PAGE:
Sign up with your email address to be the first to know about new products, VIP offers, blog features & more.

Fangirls, Sexism, and Abuse, OH MY!

Written by Ava Butera

Picture this: You’re having a blast at a concert, screaming lyrics to your favorite songs and someone mutters the wretched term “fangirl” under their breath. Has this happened to you before? Okay, how about this: You hear a group of guys discussing “harder” bands like Metallica and you chime in to mention how you enjoy their music and the group discussion suddenly shuts you down because you don’t look like you would listen to that music. If you’re a female fan of alternative/rock music, it’s more than likely you’ve had to endure a situation like this, or at least to an extent. I, personally, cannot even count the numerous times I’ve been looked down upon by male fans.

When I was thirteen, I began to get into pop punk bands like Neck Deep, The Story So Far, State Champs, and New Found Glory. This was at a time when I was not as into indie music like I am now, a scene that is more welcoming than pop punk. At this point I was super excited to rave about these bands on twitter and attend concerts, however, I felt as if male fans were always looking down upon me as just a “fangirl” because I was a young female in a crowd of older guys. This began to intimidate me more and more as I grew older.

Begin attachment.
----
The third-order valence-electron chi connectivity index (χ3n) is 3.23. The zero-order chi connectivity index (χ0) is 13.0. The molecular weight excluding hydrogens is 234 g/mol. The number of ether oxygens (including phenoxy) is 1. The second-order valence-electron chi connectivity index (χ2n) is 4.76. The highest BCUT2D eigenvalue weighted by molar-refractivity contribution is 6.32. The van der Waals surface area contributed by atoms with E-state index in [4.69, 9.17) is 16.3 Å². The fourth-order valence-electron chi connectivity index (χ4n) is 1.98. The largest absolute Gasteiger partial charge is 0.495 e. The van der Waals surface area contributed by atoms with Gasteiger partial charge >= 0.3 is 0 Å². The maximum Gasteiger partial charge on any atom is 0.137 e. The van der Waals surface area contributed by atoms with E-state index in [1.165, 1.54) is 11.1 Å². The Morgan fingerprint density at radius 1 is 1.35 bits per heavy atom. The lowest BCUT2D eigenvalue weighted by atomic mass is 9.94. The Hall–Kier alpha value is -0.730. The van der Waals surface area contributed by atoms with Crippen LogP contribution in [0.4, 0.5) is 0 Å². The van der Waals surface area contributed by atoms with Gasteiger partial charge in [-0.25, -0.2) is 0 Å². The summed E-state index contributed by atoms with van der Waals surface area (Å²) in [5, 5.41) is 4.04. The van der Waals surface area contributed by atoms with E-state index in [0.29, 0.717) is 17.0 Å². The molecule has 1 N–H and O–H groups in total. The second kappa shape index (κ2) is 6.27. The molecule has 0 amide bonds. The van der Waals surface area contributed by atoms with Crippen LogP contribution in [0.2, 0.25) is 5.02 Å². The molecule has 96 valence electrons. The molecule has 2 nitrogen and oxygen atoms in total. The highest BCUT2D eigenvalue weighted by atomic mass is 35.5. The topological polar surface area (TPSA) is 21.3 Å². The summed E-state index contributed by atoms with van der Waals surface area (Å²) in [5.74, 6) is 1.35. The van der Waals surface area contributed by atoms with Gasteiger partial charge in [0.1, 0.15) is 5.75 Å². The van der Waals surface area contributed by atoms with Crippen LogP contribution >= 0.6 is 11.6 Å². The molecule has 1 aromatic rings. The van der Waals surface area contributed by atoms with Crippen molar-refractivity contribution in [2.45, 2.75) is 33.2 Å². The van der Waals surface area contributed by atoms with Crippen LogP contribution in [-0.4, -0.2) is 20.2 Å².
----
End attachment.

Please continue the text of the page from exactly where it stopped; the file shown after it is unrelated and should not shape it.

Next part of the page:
I would be waiting in line with my friends, ready to enter the venue to see All Time Low or State Champs and I would be freaking out about how excited I was to see my favorite bands or how much I loved Jack Barakat (still true, friends!) However, I always felt like someone was giving me a dirty look or talking about me for being “too obsessed” or “not a big enough fan.” There is literally no middle ground here. Finally, this got to me. I hated being looked down upon as just another fangirl. I wanted to abide by the laws of pop punk according to ignorant male fans, or what I thought at the time: be calm, don’t freak out, only go to head bang to cool music and to ONLY listen to heavy music. Therefore, I deleted all of the One Direction and 5SOS from my phone, telling myself it was too uncool and I would be a fangirl and would not be taken seriously by my peers if I continued to do so.

I was a young female in a crowd of older guys. This began to intimidate me more and more as I grew older.

Looking back to that point in my life now, it’s honestly the stupidest thing I’ve ever done! Do you know how many times I would be in the grocery store and hear “Stockholm Syndrome” by One Direction and I couldn’t sing along because it would be “too uncool” or how I could not longer post MCM photos of Ben Barlow from Neck Deep because I didn’t want to be seen as just another female fan? It sucked. However, I slowly grew out of pop punk, because of the negativity the scene seemed to drag along with it. I currently only go to alternative and indie concerts, so I haven’t had to deal with that sort of sexism at shows in a while. To be totally honest, I learned to just not care. I’m going to like what I like no matter what.